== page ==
The court held that as provisions of a diplomatic treaty establishing public policy of a monetary character were involved, interpretation of the provisions was the prerogative of the French Government. It was the exclusive competent authority for the benefit of the French judiciary, because the Government was solely responsible for public international relations, was deemed to express the opinion of the depository of the convention, and handed down uniform interpretations of it.19 Mrs. Chamie, who was seeking reparation in France, was not entitled to base her claim on principles of the so-called droit commun and to set aside the principles of an international settlement procedure that was in effect and mandatory. The court ordered Mrs. Chamie to refund the difference between the amount she had received and the amount of compensation properly owed to her.
An important feature of this case is, of course, the application of the SDR solution. But, in addition, it is noteworthy that the solution was applied in accordance with a governmental interpretation of the meaning of the Warsaw Convention in current conditions. The procedure, which was required by French law, was unlike the procedure followed in some countries in which the appropriate minister issues a decree under statutory authority directing that the SDR solution is the correct method of calculating maximum liability. In some instances, the decree simply states the equivalent in domestic currency of the maximum amount, but bases that equivalent on the SDR solution.
Mr. Jacques Borricand, in commenting on the case, has pointed out that there was some learned opinion in favor of the view that the problem of applying the Poincaré franc could not be solved without an official declaration of its value in French francs or an amendment of the Convention. (This latter view, as noted above, had been reached by the U.S. Second Circuit Court of Appeals in the Franklin Mint case.)
The commentator is critical of the SDR solution. He argues that it is inconsistent with the intent of the Warsaw Convention, because the solution, in contrast to the adoption of a gold unit, is not universal. Although the SDR solution as applied by the court was close to the ceiling of SDR 17 per kilogram included in the Montreal Protocols, those agreements had not yet come into force. To illustrate the diverse and contradictory solutions that had been applied by courts, Mr. Borricand cited the Franklin Mint case, the Italian case Coccia v. Turkish Airlines, and the decision of a Munich court. (The Italian and Munich cases are discussed later in this chapter.) The diversity could provoke forum-shopping because, in accordance with Article 28 of the Warsaw Convention, a claimant has the option of suing in the courts of any one of four specified countries as determined by the facts of the case. It has been calculated that the ceilings on compensation could vary by a factor of 1 to 14.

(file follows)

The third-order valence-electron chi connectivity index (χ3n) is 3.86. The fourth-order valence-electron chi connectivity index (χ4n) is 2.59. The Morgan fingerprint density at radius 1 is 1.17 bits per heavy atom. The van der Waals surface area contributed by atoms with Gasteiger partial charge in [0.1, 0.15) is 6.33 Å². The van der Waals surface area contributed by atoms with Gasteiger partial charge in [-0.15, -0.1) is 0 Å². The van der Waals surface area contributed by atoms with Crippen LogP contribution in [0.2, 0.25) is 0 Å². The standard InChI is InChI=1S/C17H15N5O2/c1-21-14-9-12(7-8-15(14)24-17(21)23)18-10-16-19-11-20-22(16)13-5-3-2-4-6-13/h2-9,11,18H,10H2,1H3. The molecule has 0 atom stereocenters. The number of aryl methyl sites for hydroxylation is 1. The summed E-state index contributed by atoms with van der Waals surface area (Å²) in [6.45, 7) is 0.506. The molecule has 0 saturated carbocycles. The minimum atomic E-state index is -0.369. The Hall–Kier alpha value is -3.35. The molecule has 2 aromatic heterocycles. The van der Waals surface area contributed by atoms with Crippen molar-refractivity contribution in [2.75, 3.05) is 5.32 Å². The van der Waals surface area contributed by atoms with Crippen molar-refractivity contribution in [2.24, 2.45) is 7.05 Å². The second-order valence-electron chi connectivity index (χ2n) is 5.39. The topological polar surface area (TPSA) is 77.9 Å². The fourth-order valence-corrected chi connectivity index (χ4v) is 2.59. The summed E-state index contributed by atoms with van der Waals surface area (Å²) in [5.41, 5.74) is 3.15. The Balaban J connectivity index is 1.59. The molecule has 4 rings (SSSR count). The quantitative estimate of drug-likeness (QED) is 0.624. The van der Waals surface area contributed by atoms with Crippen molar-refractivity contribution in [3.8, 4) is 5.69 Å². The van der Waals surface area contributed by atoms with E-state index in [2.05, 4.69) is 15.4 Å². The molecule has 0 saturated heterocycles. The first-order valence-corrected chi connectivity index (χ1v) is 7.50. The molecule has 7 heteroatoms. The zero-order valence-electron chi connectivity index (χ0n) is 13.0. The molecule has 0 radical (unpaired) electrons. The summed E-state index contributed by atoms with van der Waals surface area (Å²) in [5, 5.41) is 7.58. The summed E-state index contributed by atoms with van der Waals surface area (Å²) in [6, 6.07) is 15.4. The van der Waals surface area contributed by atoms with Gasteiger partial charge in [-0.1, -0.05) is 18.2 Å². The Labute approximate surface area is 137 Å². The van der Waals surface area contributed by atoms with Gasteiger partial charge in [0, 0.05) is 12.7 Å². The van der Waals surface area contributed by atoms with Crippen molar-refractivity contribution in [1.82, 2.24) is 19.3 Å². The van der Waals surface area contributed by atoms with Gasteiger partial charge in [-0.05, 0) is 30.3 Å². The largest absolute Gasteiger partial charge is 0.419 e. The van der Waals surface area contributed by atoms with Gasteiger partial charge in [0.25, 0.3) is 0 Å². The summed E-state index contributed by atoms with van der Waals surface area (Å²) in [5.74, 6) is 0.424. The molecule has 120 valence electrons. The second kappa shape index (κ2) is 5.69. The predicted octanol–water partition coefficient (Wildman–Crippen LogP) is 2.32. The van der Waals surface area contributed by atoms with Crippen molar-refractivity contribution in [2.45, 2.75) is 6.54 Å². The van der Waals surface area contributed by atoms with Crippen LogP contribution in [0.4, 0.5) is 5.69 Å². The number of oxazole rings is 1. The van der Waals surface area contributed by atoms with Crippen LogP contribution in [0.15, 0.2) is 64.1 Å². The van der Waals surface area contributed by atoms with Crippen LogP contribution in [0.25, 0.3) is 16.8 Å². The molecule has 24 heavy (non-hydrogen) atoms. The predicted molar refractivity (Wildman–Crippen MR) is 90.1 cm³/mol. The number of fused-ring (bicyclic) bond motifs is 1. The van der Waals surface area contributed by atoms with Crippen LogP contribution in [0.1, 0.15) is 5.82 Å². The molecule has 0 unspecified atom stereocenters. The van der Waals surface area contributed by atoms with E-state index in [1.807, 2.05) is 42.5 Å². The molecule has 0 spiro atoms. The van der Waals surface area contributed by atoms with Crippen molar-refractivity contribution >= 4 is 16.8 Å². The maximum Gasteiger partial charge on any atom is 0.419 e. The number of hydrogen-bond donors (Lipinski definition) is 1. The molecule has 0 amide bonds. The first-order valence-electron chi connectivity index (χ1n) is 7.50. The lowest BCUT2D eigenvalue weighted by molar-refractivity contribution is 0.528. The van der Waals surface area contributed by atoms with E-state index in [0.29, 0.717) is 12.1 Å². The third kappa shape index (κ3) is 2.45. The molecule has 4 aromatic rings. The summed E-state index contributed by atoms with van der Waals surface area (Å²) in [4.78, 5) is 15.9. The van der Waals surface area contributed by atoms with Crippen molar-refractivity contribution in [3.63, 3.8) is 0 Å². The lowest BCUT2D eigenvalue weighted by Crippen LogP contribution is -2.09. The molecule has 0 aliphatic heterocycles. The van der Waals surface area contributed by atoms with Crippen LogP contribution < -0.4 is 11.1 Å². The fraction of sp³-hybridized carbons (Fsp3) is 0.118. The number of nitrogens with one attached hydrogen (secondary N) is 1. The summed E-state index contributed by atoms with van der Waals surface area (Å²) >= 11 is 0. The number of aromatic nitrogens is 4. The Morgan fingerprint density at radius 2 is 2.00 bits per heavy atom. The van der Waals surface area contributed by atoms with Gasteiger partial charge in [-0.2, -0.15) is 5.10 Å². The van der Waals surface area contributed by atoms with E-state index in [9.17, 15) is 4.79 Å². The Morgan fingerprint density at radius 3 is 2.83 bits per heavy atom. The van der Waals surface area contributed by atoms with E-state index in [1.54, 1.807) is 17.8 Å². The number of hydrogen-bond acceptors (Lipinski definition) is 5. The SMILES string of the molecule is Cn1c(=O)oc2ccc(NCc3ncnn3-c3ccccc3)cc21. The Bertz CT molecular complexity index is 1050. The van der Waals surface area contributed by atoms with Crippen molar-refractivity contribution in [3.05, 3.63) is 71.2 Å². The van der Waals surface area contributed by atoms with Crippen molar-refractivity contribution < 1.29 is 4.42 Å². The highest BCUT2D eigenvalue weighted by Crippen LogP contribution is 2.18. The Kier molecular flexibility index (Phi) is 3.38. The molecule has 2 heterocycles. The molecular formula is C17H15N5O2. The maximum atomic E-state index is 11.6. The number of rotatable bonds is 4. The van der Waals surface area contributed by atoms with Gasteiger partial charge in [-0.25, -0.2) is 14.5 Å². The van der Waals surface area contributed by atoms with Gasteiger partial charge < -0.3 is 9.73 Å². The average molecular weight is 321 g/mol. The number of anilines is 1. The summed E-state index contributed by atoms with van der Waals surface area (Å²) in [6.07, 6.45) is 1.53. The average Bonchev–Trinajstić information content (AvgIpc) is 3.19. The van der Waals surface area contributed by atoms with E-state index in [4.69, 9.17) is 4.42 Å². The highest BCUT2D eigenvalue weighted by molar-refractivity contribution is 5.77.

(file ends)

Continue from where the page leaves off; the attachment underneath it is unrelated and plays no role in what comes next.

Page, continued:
The commentator draws attention to the sentence of the Convention which declares that “[t]hese sums may be converted into national currencies in round figures,” and he emphasizes the word “may.” He implies that the sentence creates an option for states in determining the amount of the currency of payment, although this amount must respect the value of gold as the “currency” of account. Nevertheless, this line of argument, it will be seen, does not lead him to unequivocal support of the market price of gold as the solution of the problem.
Mr. Borricand thinks there is some question whether the Second Amendment has brought about a mandatory legal modification of international liability conventions, but he concludes that the Second Amendment has not had this effect. His reasoning is that the scope of the two treaties is different, and that the Second Amendment does not contradict Article 22 of the Warsaw Convention. The Articles establish the parity of the national currency for all transactions between the state and its subjects, while the Convention affects only private interests. Even if there were a conflict, the Convention should have legal supremacy. The argument is fallacious: the external values of currencies are not established by or under the Articles, except in the sense that the Articles leave members free to take this action.
He argues also that nonmembers of the Fund cannot be subject to the SDR solution. There is no legal impediment to this solution for nonmembers, however, unless their own law precludes it. Developments in the negotiation of treaties show that, even in such a case, it is feasible for the courts of the nonmember to give judgments in amounts that approximate the amounts that would be awarded by a member’s courts on the basis of direct application of the SDR solution.20
Mr. Borricand wonders whether the Minister’s method results in the undercompensation of victims. The recoveries are not commensurate with those that travelers by land are likely to obtain. The free market price of gold would provide larger recoveries, but he sees shortcomings in this solution. The price of gold is unstable, so that the compensation of victims would be uncertain, and there is the risk of overcompensation. He points out that the value of the SDR also fluctuates. He raises the possibility of negotiating a universal standard, perhaps the SDR combined with an appropriate price index. If, however, the SDR is deemed to fluctuate in value, so too would the standard he recommends for consideration.
Federal Republic of Germany